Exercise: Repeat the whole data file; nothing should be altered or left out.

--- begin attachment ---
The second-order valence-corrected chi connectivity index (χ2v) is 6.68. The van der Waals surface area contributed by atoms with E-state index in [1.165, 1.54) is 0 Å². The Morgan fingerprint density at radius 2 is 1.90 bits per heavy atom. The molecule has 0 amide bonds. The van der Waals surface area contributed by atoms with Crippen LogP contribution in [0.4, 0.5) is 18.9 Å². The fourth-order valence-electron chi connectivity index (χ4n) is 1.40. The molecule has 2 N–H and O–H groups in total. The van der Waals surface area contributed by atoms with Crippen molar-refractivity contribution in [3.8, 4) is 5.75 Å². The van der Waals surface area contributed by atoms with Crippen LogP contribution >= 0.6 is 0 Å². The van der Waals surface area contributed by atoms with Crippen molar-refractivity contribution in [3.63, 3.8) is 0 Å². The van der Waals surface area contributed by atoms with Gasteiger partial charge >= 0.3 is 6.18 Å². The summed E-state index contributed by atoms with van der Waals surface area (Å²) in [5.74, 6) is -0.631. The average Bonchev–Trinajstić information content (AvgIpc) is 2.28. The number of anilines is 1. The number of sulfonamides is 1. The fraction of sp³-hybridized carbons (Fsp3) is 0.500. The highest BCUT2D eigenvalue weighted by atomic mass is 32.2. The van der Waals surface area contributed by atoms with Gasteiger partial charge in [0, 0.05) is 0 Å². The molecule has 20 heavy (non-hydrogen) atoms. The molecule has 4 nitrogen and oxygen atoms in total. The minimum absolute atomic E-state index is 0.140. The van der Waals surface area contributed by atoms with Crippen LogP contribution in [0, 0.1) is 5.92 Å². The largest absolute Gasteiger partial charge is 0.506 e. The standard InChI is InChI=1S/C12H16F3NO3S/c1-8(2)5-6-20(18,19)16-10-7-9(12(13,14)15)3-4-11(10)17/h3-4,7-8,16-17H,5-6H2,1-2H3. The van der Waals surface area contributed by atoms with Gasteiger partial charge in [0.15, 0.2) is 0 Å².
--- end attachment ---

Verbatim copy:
The second-order valence-corrected chi connectivity index (χ2v) is 6.68. The van der Waals surface area contributed by atoms with E-state index in [1.165, 1.54) is 0 Å². The Morgan fingerprint density at radius 2 is 1.90 bits per heavy atom. The molecule has 0 amide bonds. The van der Waals surface area contributed by atoms with Crippen LogP contribution in [0.4, 0.5) is 18.9 Å². The fourth-order valence-electron chi connectivity index (χ4n) is 1.40. The molecule has 2 N–H and O–H groups in total. The van der Waals surface area contributed by atoms with Crippen molar-refractivity contribution in [3.8, 4) is 5.75 Å². The van der Waals surface area contributed by atoms with Crippen LogP contribution >= 0.6 is 0 Å². The van der Waals surface area contributed by atoms with Crippen molar-refractivity contribution in [3.63, 3.8) is 0 Å². The van der Waals surface area contributed by atoms with Gasteiger partial charge >= 0.3 is 6.18 Å². The summed E-state index contributed by atoms with van der Waals surface area (Å²) in [5.74, 6) is -0.631. The average Bonchev–Trinajstić information content (AvgIpc) is 2.28. The number of anilines is 1. The number of sulfonamides is 1. The fraction of sp³-hybridized carbons (Fsp3) is 0.500. The highest BCUT2D eigenvalue weighted by atomic mass is 32.2. The van der Waals surface area contributed by atoms with Gasteiger partial charge in [0, 0.05) is 0 Å². The molecule has 20 heavy (non-hydrogen) atoms. The molecule has 4 nitrogen and oxygen atoms in total. The minimum absolute atomic E-state index is 0.140. The van der Waals surface area contributed by atoms with Crippen LogP contribution in [0, 0.1) is 5.92 Å². The largest absolute Gasteiger partial charge is 0.506 e. The standard InChI is InChI=1S/C12H16F3NO3S/c1-8(2)5-6-20(18,19)16-10-7-9(12(13,14)15)3-4-11(10)17/h3-4,7-8,16-17H,5-6H2,1-2H3. The van der Waals surface area contributed by atoms with Gasteiger partial charge in [0.15, 0.2) is 0 Å².